When the world gets closer.

We help you see farther.

Sign up to our expressly international daily newsletter.

LA STAMPA

Who Will Find It First? The Global Race For A Vaccine

Cooperation is important, but so is competition ... as research bodies and nations look to find the only true solution to the COVID-19 pandemic as quickly as possible.

Vaccines usually take years to discover
Vaccines usually take years to discover
Kat Bohmbach

PARIS — As the coronavirus continues to spread its deadly tracks via human contact at remarkable speeds, medical researchers are in a race against time to develop a vaccine to immunize the global population. But there are also races within that race: among private foundations and public health administrations — and from one country to the next. Yes both cooperation and competition are vital to get an effective vaccine as quickly as possible.

So far, the general consensus is that it will take at least 12 to 18 months to map out, test and produce an effective solution. In an effort to accelerate, Bill Gates said last week that the Bill and Melinda Gates Foundation is funding the construction of factories for the seven most-promising vaccine candidates. Only one vaccine will ultimately be chosen, while the remaining candidates most likely make it very far at all, shining a light on the tumultuous, arduous, and extremely costly road to developing a vaccine., Meanwhile on Tuesday, Russia announced that it will begin testing a vaccine on humans as soon as June. Here are some of the factors and projects that could be key to find a solution:

  • Cost & Scale: There are currently at least 35 companies and academic institutions working on the development of a vaccine. The cost is upwards of $2 billion, according to Le Monde, meaning that only large global laboratories and start-ups backed by foundations or companies can afford to try. Once a vaccine has been approved, Johnson & Johnson in the U.S has already made a $1 billion deal to produce more than a billion doses.

  • Sequence: China sent out the genetic sequence of COVID-19 in mid-January, giving researchers a head-start, but they still don't know how the virus will evolve or react to treatments.

  • Bird study: Les Echos visited researchers in Israel working to create vaccines based on "prototype" pathogens they had already been studying in birds, as well as monitoring the effects different medications have on COVID-19 patients.

  • Real time: Because it can take so long to map out a vaccine, doctors in Italy are helping to mobilize a first of its kind effort to share research, in real-time, 24-hours a day over social media, reports La Stampa.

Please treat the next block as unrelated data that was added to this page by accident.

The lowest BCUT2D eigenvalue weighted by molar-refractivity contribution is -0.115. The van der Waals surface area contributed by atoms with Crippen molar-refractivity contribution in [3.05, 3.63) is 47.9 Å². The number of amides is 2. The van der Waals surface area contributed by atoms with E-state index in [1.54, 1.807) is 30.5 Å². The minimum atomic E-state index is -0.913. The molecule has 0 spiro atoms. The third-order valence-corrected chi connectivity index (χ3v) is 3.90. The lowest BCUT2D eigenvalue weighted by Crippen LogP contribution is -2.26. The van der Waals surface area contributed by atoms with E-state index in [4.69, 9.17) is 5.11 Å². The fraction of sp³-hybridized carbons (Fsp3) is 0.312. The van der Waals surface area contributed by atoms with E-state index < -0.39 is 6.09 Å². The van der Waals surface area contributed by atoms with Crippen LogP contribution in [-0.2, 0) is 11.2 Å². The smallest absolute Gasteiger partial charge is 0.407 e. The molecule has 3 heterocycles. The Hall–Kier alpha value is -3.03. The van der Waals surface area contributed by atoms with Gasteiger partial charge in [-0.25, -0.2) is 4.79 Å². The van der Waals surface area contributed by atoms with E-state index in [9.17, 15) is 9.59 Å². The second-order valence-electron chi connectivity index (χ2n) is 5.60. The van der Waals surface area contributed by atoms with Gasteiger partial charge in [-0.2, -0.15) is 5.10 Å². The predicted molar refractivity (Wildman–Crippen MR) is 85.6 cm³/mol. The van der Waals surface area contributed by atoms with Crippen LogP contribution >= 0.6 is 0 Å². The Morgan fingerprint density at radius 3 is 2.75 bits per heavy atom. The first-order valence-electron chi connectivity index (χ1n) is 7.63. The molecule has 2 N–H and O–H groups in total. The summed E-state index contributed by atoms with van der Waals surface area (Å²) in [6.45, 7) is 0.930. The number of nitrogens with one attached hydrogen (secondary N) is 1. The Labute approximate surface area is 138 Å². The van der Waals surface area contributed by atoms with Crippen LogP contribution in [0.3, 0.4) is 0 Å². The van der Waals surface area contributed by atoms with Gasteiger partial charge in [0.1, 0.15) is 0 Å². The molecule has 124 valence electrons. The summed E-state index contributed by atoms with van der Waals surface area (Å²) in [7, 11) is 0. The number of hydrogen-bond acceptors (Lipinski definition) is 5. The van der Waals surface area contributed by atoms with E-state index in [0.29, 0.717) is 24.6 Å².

• Trials: Several companies, including Moderna, in the race for developing a vaccine will be pushing forward with human testing trials in the coming weeks. This does not mean that a cure for COVID-19 is a near-reality. Seth Berkley, head of the Vaccine Alliance, GAVI, cautions that it usually takes between 10 and 15 years for a drug to go from development to testing phases and onto licensing then manufacturing. The vaccine for Ebola was ready in 5 years. One of the lead researchers behind that effort said there are some signs of hope for quicker results for COVID-19.

You've reached your limit of free articles.

To read the full story, start your free trial today.

Get unlimited access. Cancel anytime.

Exclusive coverage from the world's top sources, in English for the first time.

Insights from the widest range of perspectives, languages and countries.

Geopolitics

Minerals And Violence: A Papal Condemnation Of African Exploitation, Circa 2023

Before heading to South Sudan to continue his highly anticipated trip to Africa, the pontiff was in the Democratic Republic of Congo where he delivered a powerful speech, in a country where 40 million Catholics live.

Minerals And Violence: A Papal Condemnation Of African Exploitation, Circa 2023
Pierre Haski

-Analysis-

PARIS — You may know the famous Joseph Stalin quote: “The Pope? How many divisions has he got?” Pope Francis still has no military divisions to his name, but he uses his voice, and he does so wisely — sometimes speaking up when no one else would dare.

In the Democratic Republic of Congo (the former Belgian Congo, a region plundered and martyred, before and after its independence in 1960), Francis has chosen to speak loudly. Congo is a country with 110 million inhabitants, immensely rich in minerals, but populated by poor people and victims of brutal wars.

That land is essential to the planetary ecosystem, and yet for too long, the world has not seen it for its true value.

The words of this 86-year-old pope, who now moves around in a wheelchair, deserve our attention. He undoubtedly said what a billion Africans are thinking: "Hands off the Democratic Republic of the Congo! Hands off Africa! Stop choking Africa: It is not a mine to be stripped or a terrain to be plundered!"

Keep reading...Show less

You've reached your limit of free articles.

To read the full story, start your free trial today.

Get unlimited access. Cancel anytime.

Exclusive coverage from the world's top sources, in English for the first time.

Insights from the widest range of perspectives, languages and countries.

The latest